§15. By contrast with such a scenario for mythologizing the foundation of the Olympics, I see traces of an earlier scenario in another version of the myth—this time, as retold by Pausanias, who, like “Apollodorus,” is another source who is dated to the second century CE. We read the following details in the retelling by Pausanias (5.3.1):
Hēraklēs, evidently in revenge for not having been compensated by Augeias for the clearing of the Stables, ultimately defeated this king of Elis in war, having recruited an army from Argos, Thebes, and Arcadia.
Although Hēraklēs succeeded in capturing Elis, plundering its wealth, he did not kill Augeias; instead, he simply installed Phyleus, son of Augeias, as the new king of Elis.
Although Hēraklēs captured and plundered Elis, he spared another city, Pisa, from being overrun by his armed forces, even though this city was an ‘ally’ of Elis
Hēraklēs spared Pisa because the Oracle of Apollo at Delphi told him that Pisa was of special concern to the father of Hēraklēs—that is, to Zeus: πατρὶ μέλει Πίσης ‘[his] father cares about Pisa’.
§16. By hindsight, the last detail I have listed here, about the sparing of Pisa by Hēraklēs, implies an earlier version of the myth—a version that seems relatively unfavorable to Elis and favorable to Pisa. But the harsh reality, as I noted in Essay 1 Section C, is that the state of Pisa was eventually destroyed, as an independent power, by the rival state of Elis; Pausanias himself says so, in passing, at 6.22.4. And, as I also noted in Essay 1 Section C, Elis had already at an earlier time—in the fifth century BCE—annexed Pisa and taken control of Olympia and the Olympics. This takeover, as I also noted in Essay 1 Section C, happened well before the final destruction of Pisa, which happened some time after 364 BCE. As for the earlier time, when Elis (1) annexed Pisa and (2) took control of Olympia and the Olympics in the fifth century BCE, these two events preceded the actual building of the temple of Zeus in Olympia later on in fifth century BCE. The building of that temple, we know for a fact, was of course the project of Elis, not of Pisa.
§17. The ultimate destruction of Pisa by Elis was so radical, I must add, than even the precise location of Pisa is currently unknown—as I showed in Essay 1 Section C. And, as I also showed there, it is doubtful that the state of Pisa in its heyday was ever even a pólis in the sense of a centralized city-state, although there is evidence for an episodic form of statehood for Pisa many years later, in the fourth century BCE (documentation by Hansen and Nielsen 2004:500–501). By contrast, however, we do know for sure that the state of Elis, which won out over the state of Pisa, eventually became a pólis—precisely in the sense of a centralized city-state. It happened, as I noted in Essay 1 Section C , at a relatively late point in the history of Elis, that is, in the early fifth century BCE. In this context, I find it relevant that Hēraklēs, in myth, deposes Augeias as king of Elis and installs as the new king a prince who is son of the old king, and that this prince, as we have already seen in the narrative of “Apollodorus” (2.7.2; pp. 249 and 251 ed. Frazer 1921 volume I), and, earlier, of Diodorus (4.33.3–4), is actually named Phyleus, Phūleús. The name is evidently derived from the noun phūlḗ, which is often mistranslated as ‘tribe’ but which refers, as I have argued in a different work (Nagy 1990b:277), to a subdivision of a pólis or ‘city’, as in the case of the traditional three- or four-phūlaí systems of most Dorian cities. And I find it also relevant that the state of Elis, in the process of evolving into a full-fledged pólis, was reorganized as a city-state that consisted of eight phūlaí, as we learn for example from Pausanias himself (5.16.7, commentary in Nagy 1990a:365–366 at 12§52). To put it another way, the eight phūlaí of Elis were the building-blocks of its new status as a full-fledged pólis or ‘city-state’. By contrast, Elis prevented Pisa from continuing to exist as the old city that once hosted the Olympics.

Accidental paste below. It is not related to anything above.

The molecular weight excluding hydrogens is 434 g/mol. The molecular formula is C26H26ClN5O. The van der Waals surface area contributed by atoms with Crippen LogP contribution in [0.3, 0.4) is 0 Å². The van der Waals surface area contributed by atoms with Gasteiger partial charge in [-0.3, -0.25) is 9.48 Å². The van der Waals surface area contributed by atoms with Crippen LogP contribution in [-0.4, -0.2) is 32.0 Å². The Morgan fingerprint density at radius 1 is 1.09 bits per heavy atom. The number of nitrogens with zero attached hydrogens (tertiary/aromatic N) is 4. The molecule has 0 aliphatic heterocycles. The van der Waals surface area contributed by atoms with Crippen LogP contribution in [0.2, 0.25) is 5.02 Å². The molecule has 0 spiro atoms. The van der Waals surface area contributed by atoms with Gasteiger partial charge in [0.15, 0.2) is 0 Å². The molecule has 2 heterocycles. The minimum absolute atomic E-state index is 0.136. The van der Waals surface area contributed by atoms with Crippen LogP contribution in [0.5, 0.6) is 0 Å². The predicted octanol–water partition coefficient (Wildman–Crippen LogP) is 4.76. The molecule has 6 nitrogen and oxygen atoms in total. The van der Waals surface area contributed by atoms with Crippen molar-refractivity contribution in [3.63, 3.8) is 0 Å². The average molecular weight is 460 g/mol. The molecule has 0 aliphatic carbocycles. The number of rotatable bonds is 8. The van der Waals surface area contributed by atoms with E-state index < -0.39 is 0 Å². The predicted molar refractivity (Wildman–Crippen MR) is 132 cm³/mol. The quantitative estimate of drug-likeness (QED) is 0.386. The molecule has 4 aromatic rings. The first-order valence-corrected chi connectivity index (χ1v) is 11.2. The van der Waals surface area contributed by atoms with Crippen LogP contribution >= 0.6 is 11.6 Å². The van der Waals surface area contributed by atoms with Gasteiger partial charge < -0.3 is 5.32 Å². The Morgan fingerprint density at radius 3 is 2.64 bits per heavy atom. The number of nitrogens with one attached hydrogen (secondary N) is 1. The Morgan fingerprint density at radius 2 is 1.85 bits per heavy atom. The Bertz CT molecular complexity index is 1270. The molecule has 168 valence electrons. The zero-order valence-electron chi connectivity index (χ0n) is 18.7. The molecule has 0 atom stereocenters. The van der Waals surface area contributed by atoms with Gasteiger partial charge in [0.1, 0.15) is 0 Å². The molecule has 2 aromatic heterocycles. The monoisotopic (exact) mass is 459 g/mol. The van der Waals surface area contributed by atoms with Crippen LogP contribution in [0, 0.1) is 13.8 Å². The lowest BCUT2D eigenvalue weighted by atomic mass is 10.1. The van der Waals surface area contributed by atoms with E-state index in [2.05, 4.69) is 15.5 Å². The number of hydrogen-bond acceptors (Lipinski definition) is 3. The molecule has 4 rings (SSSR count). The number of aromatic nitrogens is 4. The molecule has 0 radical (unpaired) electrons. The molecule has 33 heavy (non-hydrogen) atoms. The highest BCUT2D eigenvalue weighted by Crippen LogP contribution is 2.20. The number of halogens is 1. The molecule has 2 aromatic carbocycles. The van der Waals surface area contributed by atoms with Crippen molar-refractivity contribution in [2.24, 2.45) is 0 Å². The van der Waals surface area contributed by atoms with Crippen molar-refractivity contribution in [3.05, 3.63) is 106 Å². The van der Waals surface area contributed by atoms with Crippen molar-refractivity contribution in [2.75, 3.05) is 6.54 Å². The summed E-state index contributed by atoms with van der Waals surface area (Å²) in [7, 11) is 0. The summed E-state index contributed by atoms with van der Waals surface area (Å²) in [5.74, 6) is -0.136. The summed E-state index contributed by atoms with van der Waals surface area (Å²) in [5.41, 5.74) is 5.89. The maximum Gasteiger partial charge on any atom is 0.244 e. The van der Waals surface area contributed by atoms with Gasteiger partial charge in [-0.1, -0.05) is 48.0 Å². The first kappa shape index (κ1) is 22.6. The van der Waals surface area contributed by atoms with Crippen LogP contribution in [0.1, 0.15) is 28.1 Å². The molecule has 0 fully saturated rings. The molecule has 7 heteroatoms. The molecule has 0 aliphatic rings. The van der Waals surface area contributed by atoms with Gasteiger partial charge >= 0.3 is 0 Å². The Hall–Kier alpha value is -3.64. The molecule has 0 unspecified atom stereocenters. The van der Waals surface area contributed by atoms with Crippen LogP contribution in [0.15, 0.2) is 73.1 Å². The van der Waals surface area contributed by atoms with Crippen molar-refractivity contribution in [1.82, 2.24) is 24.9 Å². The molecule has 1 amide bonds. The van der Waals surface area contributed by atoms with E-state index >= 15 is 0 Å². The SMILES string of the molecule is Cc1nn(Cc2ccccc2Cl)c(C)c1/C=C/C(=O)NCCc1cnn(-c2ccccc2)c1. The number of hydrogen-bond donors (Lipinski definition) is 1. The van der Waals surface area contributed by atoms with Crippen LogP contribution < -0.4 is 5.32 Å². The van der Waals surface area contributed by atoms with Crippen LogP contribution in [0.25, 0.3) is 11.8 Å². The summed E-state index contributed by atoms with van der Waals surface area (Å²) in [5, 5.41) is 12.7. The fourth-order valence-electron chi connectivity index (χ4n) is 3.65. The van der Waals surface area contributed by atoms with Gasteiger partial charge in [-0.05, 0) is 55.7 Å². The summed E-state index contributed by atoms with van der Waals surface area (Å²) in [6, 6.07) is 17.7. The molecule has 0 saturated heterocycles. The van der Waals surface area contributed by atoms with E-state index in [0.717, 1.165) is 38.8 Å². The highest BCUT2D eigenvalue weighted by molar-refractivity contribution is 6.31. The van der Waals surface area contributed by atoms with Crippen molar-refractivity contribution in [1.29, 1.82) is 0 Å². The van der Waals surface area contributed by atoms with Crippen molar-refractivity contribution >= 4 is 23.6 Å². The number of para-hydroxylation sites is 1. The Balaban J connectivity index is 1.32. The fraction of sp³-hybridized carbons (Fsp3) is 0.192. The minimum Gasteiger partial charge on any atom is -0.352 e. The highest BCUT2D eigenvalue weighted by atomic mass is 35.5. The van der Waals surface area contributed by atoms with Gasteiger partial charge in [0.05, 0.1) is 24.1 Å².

§18. Despite the displacement of Pisa by Elis as host of the Olympics, however, Pausanias records myths that reflect earlier realities, when Elis had not yet controlled the Olympics. Moreover, in the narrative of Pausanias, he takes even further back in time the myths about the Olympics—back to times that predate the era of Hēraklēs, son of Zeus. In the myths about the Olympics as retold by Pausanias (5.8.3), Hēraklēs the son of Zeus was not even the founder of this festival: he only presided over one particular celebration of the Olympics, and even this presidency happened only after he had deposed Augeias as king of Elis by defeating him in war; before the war, according to this version of the myth, it had been the king Augeias who had presided over the Olympics (again 5.8.3). Moreover, even before Augeias, as we also read in Pausanias (5.7.10–5.8.2), earlier heroes had likewise presided over the Olympics. In the inventory that follows, I list in chronological order, going forward in time from the earliest to the latest phases of the mythologized Olympics, all the presidents listed by Pausanias: